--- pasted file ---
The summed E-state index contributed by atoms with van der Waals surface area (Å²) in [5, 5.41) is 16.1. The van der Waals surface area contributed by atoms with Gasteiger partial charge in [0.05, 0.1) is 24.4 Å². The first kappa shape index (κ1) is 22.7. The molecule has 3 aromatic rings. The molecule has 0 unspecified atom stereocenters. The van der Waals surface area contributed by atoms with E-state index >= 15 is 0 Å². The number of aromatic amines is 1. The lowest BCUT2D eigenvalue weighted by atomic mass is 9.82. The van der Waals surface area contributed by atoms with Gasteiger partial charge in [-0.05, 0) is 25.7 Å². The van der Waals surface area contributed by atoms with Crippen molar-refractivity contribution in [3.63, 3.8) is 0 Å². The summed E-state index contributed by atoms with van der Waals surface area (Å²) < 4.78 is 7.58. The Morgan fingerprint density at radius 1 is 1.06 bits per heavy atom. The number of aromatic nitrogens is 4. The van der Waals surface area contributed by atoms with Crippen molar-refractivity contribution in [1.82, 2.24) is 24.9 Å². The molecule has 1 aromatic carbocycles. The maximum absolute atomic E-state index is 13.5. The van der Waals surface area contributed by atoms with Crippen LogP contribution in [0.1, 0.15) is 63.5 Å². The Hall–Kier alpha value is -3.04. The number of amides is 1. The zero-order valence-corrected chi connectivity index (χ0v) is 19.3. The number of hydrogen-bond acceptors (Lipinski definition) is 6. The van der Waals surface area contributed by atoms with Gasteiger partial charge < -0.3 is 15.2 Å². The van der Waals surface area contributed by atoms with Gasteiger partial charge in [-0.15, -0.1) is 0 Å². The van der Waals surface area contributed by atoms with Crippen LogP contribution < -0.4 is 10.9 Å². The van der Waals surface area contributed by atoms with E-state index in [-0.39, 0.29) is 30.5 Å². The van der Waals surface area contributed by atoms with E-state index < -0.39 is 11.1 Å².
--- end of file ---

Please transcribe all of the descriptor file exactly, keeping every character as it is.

The summed E-state index contributed by atoms with van der Waals surface area (Å²) in [5, 5.41) is 16.1. The van der Waals surface area contributed by atoms with Gasteiger partial charge in [0.05, 0.1) is 24.4 Å². The first kappa shape index (κ1) is 22.7. The molecule has 3 aromatic rings. The molecule has 0 unspecified atom stereocenters. The van der Waals surface area contributed by atoms with E-state index >= 15 is 0 Å². The number of aromatic amines is 1. The lowest BCUT2D eigenvalue weighted by atomic mass is 9.82. The van der Waals surface area contributed by atoms with Gasteiger partial charge in [-0.05, 0) is 25.7 Å². The van der Waals surface area contributed by atoms with Crippen molar-refractivity contribution in [3.63, 3.8) is 0 Å². The summed E-state index contributed by atoms with van der Waals surface area (Å²) < 4.78 is 7.58. The Morgan fingerprint density at radius 1 is 1.06 bits per heavy atom. The number of aromatic nitrogens is 4. The van der Waals surface area contributed by atoms with Crippen molar-refractivity contribution in [1.82, 2.24) is 24.9 Å². The molecule has 1 aromatic carbocycles. The maximum absolute atomic E-state index is 13.5. The van der Waals surface area contributed by atoms with Crippen LogP contribution in [0.1, 0.15) is 63.5 Å². The Hall–Kier alpha value is -3.04. The number of amides is 1. The zero-order valence-corrected chi connectivity index (χ0v) is 19.3. The number of hydrogen-bond acceptors (Lipinski definition) is 6. The van der Waals surface area contributed by atoms with Gasteiger partial charge < -0.3 is 15.2 Å². The van der Waals surface area contributed by atoms with Gasteiger partial charge in [-0.15, -0.1) is 0 Å². The van der Waals surface area contributed by atoms with Crippen LogP contribution < -0.4 is 10.9 Å². The van der Waals surface area contributed by atoms with E-state index in [-0.39, 0.29) is 30.5 Å². The van der Waals surface area contributed by atoms with E-state index < -0.39 is 11.1 Å².